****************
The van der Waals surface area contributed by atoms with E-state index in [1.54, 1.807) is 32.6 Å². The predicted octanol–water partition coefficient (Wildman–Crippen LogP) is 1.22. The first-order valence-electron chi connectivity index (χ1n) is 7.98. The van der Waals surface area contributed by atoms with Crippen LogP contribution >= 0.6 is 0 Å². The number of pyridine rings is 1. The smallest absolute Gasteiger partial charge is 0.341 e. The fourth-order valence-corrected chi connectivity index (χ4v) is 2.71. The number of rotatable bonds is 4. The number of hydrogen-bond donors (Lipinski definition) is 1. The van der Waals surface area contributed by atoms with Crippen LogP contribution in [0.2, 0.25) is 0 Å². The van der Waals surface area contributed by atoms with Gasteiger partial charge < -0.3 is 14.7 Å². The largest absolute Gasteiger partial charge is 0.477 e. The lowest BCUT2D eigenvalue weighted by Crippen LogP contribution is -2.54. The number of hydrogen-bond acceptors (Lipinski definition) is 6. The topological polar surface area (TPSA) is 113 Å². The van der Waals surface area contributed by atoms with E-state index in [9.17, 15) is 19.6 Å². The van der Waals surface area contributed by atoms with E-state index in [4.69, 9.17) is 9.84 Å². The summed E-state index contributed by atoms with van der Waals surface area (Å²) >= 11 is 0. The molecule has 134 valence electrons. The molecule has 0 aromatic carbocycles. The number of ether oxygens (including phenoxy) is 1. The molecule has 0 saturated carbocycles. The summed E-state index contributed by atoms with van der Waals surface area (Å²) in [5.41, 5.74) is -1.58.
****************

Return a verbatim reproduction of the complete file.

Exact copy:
The van der Waals surface area contributed by atoms with E-state index in [1.54, 1.807) is 32.6 Å². The predicted octanol–water partition coefficient (Wildman–Crippen LogP) is 1.22. The first-order valence-electron chi connectivity index (χ1n) is 7.98. The van der Waals surface area contributed by atoms with Crippen LogP contribution >= 0.6 is 0 Å². The number of pyridine rings is 1. The smallest absolute Gasteiger partial charge is 0.341 e. The fourth-order valence-corrected chi connectivity index (χ4v) is 2.71. The number of rotatable bonds is 4. The number of hydrogen-bond donors (Lipinski definition) is 1. The van der Waals surface area contributed by atoms with Crippen LogP contribution in [0.2, 0.25) is 0 Å². The van der Waals surface area contributed by atoms with Gasteiger partial charge < -0.3 is 14.7 Å². The largest absolute Gasteiger partial charge is 0.477 e. The lowest BCUT2D eigenvalue weighted by Crippen LogP contribution is -2.54. The number of hydrogen-bond acceptors (Lipinski definition) is 6. The topological polar surface area (TPSA) is 113 Å². The van der Waals surface area contributed by atoms with E-state index in [9.17, 15) is 19.6 Å². The van der Waals surface area contributed by atoms with E-state index in [4.69, 9.17) is 9.84 Å². The summed E-state index contributed by atoms with van der Waals surface area (Å²) >= 11 is 0. The molecule has 134 valence electrons. The molecule has 0 aromatic carbocycles. The number of ether oxygens (including phenoxy) is 1. The molecule has 0 saturated carbocycles. The summed E-state index contributed by atoms with van der Waals surface area (Å²) in [5.41, 5.74) is -1.58.